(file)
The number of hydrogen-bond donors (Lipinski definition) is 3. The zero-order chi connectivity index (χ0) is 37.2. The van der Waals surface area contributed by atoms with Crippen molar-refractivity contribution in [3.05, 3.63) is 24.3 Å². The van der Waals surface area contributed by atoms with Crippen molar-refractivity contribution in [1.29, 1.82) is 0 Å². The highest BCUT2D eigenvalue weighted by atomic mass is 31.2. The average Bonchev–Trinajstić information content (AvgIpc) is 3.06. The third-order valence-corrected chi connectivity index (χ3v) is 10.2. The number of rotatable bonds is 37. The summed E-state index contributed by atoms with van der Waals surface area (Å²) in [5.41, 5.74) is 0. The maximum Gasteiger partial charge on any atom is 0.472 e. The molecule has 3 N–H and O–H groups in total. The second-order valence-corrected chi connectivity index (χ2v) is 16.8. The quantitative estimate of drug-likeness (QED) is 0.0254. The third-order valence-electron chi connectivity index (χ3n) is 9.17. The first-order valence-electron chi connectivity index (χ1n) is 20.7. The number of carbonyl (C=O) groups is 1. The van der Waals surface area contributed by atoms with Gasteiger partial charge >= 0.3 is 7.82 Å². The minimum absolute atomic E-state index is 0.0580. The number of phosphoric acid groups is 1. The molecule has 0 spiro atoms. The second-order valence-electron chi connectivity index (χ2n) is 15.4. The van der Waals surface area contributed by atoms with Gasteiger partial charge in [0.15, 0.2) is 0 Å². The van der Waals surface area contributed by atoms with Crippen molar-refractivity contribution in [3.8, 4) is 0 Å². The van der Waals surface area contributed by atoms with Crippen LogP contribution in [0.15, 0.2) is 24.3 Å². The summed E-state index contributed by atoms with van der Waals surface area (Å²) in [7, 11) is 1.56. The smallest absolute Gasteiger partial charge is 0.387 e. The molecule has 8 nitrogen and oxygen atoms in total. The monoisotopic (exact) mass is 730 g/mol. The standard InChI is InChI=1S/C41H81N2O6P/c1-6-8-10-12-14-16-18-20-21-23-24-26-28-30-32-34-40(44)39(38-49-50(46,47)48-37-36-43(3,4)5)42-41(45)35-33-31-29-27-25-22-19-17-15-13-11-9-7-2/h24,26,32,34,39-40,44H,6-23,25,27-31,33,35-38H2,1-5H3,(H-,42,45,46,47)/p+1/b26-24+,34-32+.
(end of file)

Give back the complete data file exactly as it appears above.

The number of hydrogen-bond donors (Lipinski definition) is 3. The zero-order chi connectivity index (χ0) is 37.2. The van der Waals surface area contributed by atoms with Crippen molar-refractivity contribution in [3.05, 3.63) is 24.3 Å². The van der Waals surface area contributed by atoms with Crippen molar-refractivity contribution in [1.29, 1.82) is 0 Å². The highest BCUT2D eigenvalue weighted by atomic mass is 31.2. The average Bonchev–Trinajstić information content (AvgIpc) is 3.06. The third-order valence-corrected chi connectivity index (χ3v) is 10.2. The number of rotatable bonds is 37. The summed E-state index contributed by atoms with van der Waals surface area (Å²) in [5.41, 5.74) is 0. The maximum Gasteiger partial charge on any atom is 0.472 e. The molecule has 3 N–H and O–H groups in total. The second-order valence-corrected chi connectivity index (χ2v) is 16.8. The quantitative estimate of drug-likeness (QED) is 0.0254. The third-order valence-electron chi connectivity index (χ3n) is 9.17. The first-order valence-electron chi connectivity index (χ1n) is 20.7. The number of carbonyl (C=O) groups is 1. The van der Waals surface area contributed by atoms with Gasteiger partial charge >= 0.3 is 7.82 Å². The minimum absolute atomic E-state index is 0.0580. The number of phosphoric acid groups is 1. The molecule has 0 spiro atoms. The second-order valence-electron chi connectivity index (χ2n) is 15.4. The van der Waals surface area contributed by atoms with Gasteiger partial charge in [0.15, 0.2) is 0 Å². The van der Waals surface area contributed by atoms with Crippen molar-refractivity contribution in [3.8, 4) is 0 Å². The van der Waals surface area contributed by atoms with Crippen LogP contribution in [0.15, 0.2) is 24.3 Å². The summed E-state index contributed by atoms with van der Waals surface area (Å²) in [7, 11) is 1.56. The smallest absolute Gasteiger partial charge is 0.387 e. The molecule has 8 nitrogen and oxygen atoms in total. The monoisotopic (exact) mass is 730 g/mol. The standard InChI is InChI=1S/C41H81N2O6P/c1-6-8-10-12-14-16-18-20-21-23-24-26-28-30-32-34-40(44)39(38-49-50(46,47)48-37-36-43(3,4)5)42-41(45)35-33-31-29-27-25-22-19-17-15-13-11-9-7-2/h24,26,32,34,39-40,44H,6-23,25,27-31,33,35-38H2,1-5H3,(H-,42,45,46,47)/p+1/b26-24+,34-32+.